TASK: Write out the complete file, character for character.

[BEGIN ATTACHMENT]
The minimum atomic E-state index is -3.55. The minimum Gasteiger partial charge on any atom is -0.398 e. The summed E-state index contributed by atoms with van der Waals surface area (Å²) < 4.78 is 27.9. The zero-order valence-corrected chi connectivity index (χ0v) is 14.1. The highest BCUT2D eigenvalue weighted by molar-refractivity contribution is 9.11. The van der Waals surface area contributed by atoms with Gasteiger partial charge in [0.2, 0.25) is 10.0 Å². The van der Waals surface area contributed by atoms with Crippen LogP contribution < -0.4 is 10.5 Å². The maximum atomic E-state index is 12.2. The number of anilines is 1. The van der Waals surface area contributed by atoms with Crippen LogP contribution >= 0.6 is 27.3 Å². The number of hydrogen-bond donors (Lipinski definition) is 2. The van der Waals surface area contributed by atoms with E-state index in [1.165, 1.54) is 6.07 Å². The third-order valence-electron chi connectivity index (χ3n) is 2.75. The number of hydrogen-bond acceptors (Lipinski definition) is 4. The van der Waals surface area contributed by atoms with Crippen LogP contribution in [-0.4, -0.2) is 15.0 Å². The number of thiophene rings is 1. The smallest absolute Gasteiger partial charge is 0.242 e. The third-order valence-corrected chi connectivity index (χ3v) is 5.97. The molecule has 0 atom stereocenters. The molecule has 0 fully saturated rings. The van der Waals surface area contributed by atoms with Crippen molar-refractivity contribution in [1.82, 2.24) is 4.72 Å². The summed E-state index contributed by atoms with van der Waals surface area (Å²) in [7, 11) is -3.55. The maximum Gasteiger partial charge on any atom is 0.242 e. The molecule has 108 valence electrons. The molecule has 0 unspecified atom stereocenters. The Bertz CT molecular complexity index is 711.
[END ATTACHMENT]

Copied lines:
The minimum atomic E-state index is -3.55. The minimum Gasteiger partial charge on any atom is -0.398 e. The summed E-state index contributed by atoms with van der Waals surface area (Å²) < 4.78 is 27.9. The zero-order valence-corrected chi connectivity index (χ0v) is 14.1. The highest BCUT2D eigenvalue weighted by molar-refractivity contribution is 9.11. The van der Waals surface area contributed by atoms with Gasteiger partial charge in [0.2, 0.25) is 10.0 Å². The van der Waals surface area contributed by atoms with Crippen LogP contribution < -0.4 is 10.5 Å². The maximum atomic E-state index is 12.2. The number of anilines is 1. The van der Waals surface area contributed by atoms with Crippen LogP contribution >= 0.6 is 27.3 Å². The number of hydrogen-bond donors (Lipinski definition) is 2. The van der Waals surface area contributed by atoms with E-state index in [1.165, 1.54) is 6.07 Å². The third-order valence-electron chi connectivity index (χ3n) is 2.75. The number of hydrogen-bond acceptors (Lipinski definition) is 4. The van der Waals surface area contributed by atoms with Crippen LogP contribution in [-0.4, -0.2) is 15.0 Å². The number of thiophene rings is 1. The smallest absolute Gasteiger partial charge is 0.242 e. The third-order valence-corrected chi connectivity index (χ3v) is 5.97. The molecule has 0 atom stereocenters. The molecule has 0 fully saturated rings. The van der Waals surface area contributed by atoms with Crippen molar-refractivity contribution in [1.82, 2.24) is 4.72 Å². The summed E-state index contributed by atoms with van der Waals surface area (Å²) in [7, 11) is -3.55. The maximum Gasteiger partial charge on any atom is 0.242 e. The molecule has 108 valence electrons. The molecule has 0 unspecified atom stereocenters. The Bertz CT molecular complexity index is 711.